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Teach your kids about badgers

AMERICAN BADGER (ONTARIO POPULATION) COMPARE THE BADGER! 1.0 YEAR LIFE SPAN AMERICAN BADGER EUROPEAN BADGER HONEY BADGER 88 CM 90 CM 98 CM FAMILY LIFE SPRING HOW LONG KITS STAY WITH MOM LATE SUMMER find a mate! give birth! MONTHS Matchmaking Parenting Skills Male badgers will expand their typical home range when looking for a mate. Although breeding takes place in late summer, the embryo doesn't start growing until December or even February. The average female American badger has three kits per litter, but she can have up to five. Kits are born with thin fur and will be blind for 4-6 weeks until their eyes open. They stay in their den until they are five or six weeks old. Nursing stops at about three months, and they will venture off to live on their own at about six months. AMERICAN BADGER BIO: SKIN: Tough and loose HAIR: Silver-grey with tawny underside HEAD: Grey fur with black and white stripes, and powerful jaws for killing prey 90g 6. 9 kg LEGS: Short and very muscular FRONT CLAWS: Long, strong and perfect for digging BIRTH FULL GROWN MALE TAIL: Short and bushy A day in the life... SENSES: Outstanding hearing and American badgers are mostly nocturnal animals so they spend most of their days underground. Sometimes you might see them out in the morning, but when the sun is up, badgers usually hang out in their burrows where they sleep, raise their young and snatch up prey that runs by the burrow entrance. While the badger's underground lifestyle might not help you spot one, the time they spend digging underground is beneficial to their ecosystem. When badgers dig, they aerate the soil, meaning they turn up or mix the soil, creating room for water to travel deeper into the ground and reach plant roots. sense of smell Over the winter, badgers spend even more time in their burrows. That's because they enter into a state called torpor, which is almost like hibernation. This means that badgers are mostly sleeping during the winter months, but they occasionally wake up and go out to forage when the weather is warm enough. HABITAT A BADGER DEN CAN BE UP TO 3M UNDERGROUND, WITH ABOUT 10M OF TUNNELS AND A LARGE SLEEPING CHAMBER Their Home and Native Land... American badgers are found throughout North America, but the jacksoni subspecies in Canada is only found in Ontario. The jacksoni subspecies also occurs in the USA (Indiana, Illinois, Wisconsin, Michigan and Ohio). Their perfect habitat is one with undistürbed grasslands, shrubby areas and woodlots, with sandy or crumbly soil. jacksoni jeffersonii laxus berlandieri 2 HOME RANGES CAN BE UP TO 5 00 km´ IF FOOD IS HARD TO FIND HUNTING Predatory Instincts While these opportunistic hunters eat a wide variety of mammals, birds, eggs, reptiles, amphibians, invertebrates and plants, American badgers in Ontario primarily prey badger has come up with some clever ways of hunting them. Groundhogs and Eastern cottontails. To catch these quick animals, the American Grasslands Cafe MENU 1) DIGGING They have large powerful claws that let them dig after prey with remarkable speed. They have been known to scope out potential burrows, plugging up all entrances except one, and then digging through the only opening to make escape nearly impossible. Grasslands Cafe MENU 2) TEAMWORK Occasionally, badgers have also been known to team up with coyotes to hunt! Coyotes will follow badgers around, watching carefully as the badgers dig furiously through rodent dens, and will pounce on Catch of the Day Groundhog (Marmota monar) any creature the badger misses. Badgers can benefit by waiting underground as the coyotes chase the rodents into their burrows. Eastern Cottontail (Syrilagus floridanus) SERVED WITH By working together, the badgers and coyotes have a "mutualistic relationship". They make effective teammates and increase the chances that they will catch something to eat. CONSERVATION STATUS: HELP SAVE ME! THERE ARE ONLY 200 BADGERS LEFT IN ONTARIO INTERNATIONALLY "LEAST CONCERN" (IUCN) International Union for Conservation of Nature IN CANADA ENDANGERED" ICOSEWIC) Committee on the Status of Endangered Wildlife in Canada THREATS HABITAT LOSS HABITAT FRAGMENTATION ROAD MORTALITY Disappearing Grasslands Isolated Populations Road Kill Much of the land badgers use every day is also perfect for American badgers living in Ontario already had difficulty connecting with other badger populations in the USA. When we build houses, farms and towns in areas where farms and cities. As humans develop this land, it is seriously affecting the amount of habitat badgers have to survive. When their habitat disappears or becomes degraded, badgers are left homeless. Now, as their territories become even more divided by development, it's a challenge for badgers to connect with each other even when living in the same province! badgers live, it brings more traffic. Since badgers need large territories to find prey and mates, they will often have to cross these roads. As roads get busier, more and more badgers are getting struck by cars. LESS THAN 1% OF CANADA'S TALLGRASS ISOLATED POPULATIONS CAN RESULT IN OVER 25% OF BADGER SIGHTINGS IN UNHEALTHY BADGERS (INBREEDING) AND CAUSE THEM TO TRAVEL EVEN FARTHER TO FIND PREY. PRAIRIE AND SAVANNAH HABITAT ONTARIO SINCE MID-1990S ARE BADGERS THAT WERE HIT BY VEHICLES. REMAIN, WITH ONTARIO HAVING THE MOST SIGNIFICANT DECLINE. HERE'S HOW YOU CAN HELP! GO TO wwW.EARTHRANGERS.COM BRINO BACK ne WILD PM HELPINO PROTEC THE AMERICAN BADGER START SIGN UP TO BECOME AN EARTH RANGER & START YOUR BRING BACK THE WILD CAMPAIGN TO HELP SAVE THE AND EARN RENARDE In the OCNTAIPONI ON THE WILD WIRE BLOG... AMERICAN BADGER TODAY! BRING BACK THE WILD Sources: Eads DA, MTJ Hague, and CG Zoubek (20121. American badger (Taxidea taxus) uses covert reconnaissance to ambush a black-tailed prairie dog (Cynomys ludovicianus). The Southwestern Naturalist 57:463-4b4. Encyclopedia of Life. Taxidea taxus - North American Badger. Goodrich JM and SW Buskirk (1998). Spacing and ecology of North American badgers (Taxidea taxus) in a prairie dog (Cynomys leucurus) complex. Journal of Mammalogy 79:171-179. Hoodicoff C. (2006). Badger prey ecology: the ecology of six small mammals found in British Columbia. BC Ministry of the Environment. IUCN Red List. American Badger. Long CA (1972). Taxidea taxus. Journal of Mammalogy 26:1-4. Ontario Ministry of Natural Resources. American badger (Taxidea taxus). Parks Canada. The badger - a species at risk. Proulx G and N Mackenzie (2012). Relative abundance of American badger (Taxidea taxus) and red fox (Vulpes vulpes) in landscapes with high and low rodenticide poisoning levels. Integrative Zoology 7:41-47. Shefferly N. Taxidea taxus. Animal Diversity Web. Smithsonian Museum of Natural History. North American Mammals: Taxidea taxus. Species at Risk Public Registry. American badger jacksoni subspecies. http:l/ nwaiudab22 Species at Risk Public Registry, American badger jeffersonii subspecies, Tumlison R, DB Sasse, ME Cartwright, SC Brandebura, and T Klotz (2012). The American badger (Taxidea taxus) in Arkansas, with emphasis on expansion of its range into Northeastern Arkansas. The Southwestern Naturalist 57:467-471.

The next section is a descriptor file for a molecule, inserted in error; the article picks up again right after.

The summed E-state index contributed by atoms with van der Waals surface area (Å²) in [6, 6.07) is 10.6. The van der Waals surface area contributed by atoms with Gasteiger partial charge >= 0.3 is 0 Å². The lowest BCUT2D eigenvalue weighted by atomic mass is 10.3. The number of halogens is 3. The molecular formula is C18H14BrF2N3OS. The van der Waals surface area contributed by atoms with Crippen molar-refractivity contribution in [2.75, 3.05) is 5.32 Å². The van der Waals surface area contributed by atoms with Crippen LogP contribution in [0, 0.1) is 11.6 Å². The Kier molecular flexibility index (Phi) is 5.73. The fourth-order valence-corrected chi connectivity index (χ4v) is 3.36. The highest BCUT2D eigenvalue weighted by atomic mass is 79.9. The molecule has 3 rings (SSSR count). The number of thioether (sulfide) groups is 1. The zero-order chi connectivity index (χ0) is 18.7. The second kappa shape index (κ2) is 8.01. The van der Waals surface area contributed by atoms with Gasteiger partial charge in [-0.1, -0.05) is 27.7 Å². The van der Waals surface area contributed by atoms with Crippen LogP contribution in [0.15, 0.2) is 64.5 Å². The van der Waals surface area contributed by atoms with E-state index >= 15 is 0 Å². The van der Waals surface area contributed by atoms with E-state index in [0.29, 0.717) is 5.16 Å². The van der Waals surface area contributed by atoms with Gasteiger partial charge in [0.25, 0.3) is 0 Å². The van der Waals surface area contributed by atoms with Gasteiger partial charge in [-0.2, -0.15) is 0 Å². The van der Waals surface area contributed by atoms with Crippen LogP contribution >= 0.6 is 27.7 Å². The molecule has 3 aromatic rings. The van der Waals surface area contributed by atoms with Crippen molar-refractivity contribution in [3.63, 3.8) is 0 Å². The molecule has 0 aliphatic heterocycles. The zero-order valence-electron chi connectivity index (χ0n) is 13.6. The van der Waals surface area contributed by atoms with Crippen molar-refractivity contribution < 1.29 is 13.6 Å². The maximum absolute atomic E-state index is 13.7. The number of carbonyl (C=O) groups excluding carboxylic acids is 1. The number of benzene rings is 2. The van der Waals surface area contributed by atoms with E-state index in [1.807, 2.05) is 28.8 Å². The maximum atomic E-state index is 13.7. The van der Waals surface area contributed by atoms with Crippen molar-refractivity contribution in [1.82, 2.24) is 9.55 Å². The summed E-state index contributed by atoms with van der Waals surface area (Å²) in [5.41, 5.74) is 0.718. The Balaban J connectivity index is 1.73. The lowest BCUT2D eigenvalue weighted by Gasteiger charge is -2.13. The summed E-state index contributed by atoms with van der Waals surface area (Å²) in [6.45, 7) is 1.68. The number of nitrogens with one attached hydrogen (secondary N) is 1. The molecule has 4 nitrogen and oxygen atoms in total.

Teach your kids about badgers

shared by nymphaeac on Apr 05
Did you know that American badgers are in trouble and need your help. This infographic teaches kids all about this awesome weasel relative, touching on topics like how they hunt and how they spend the...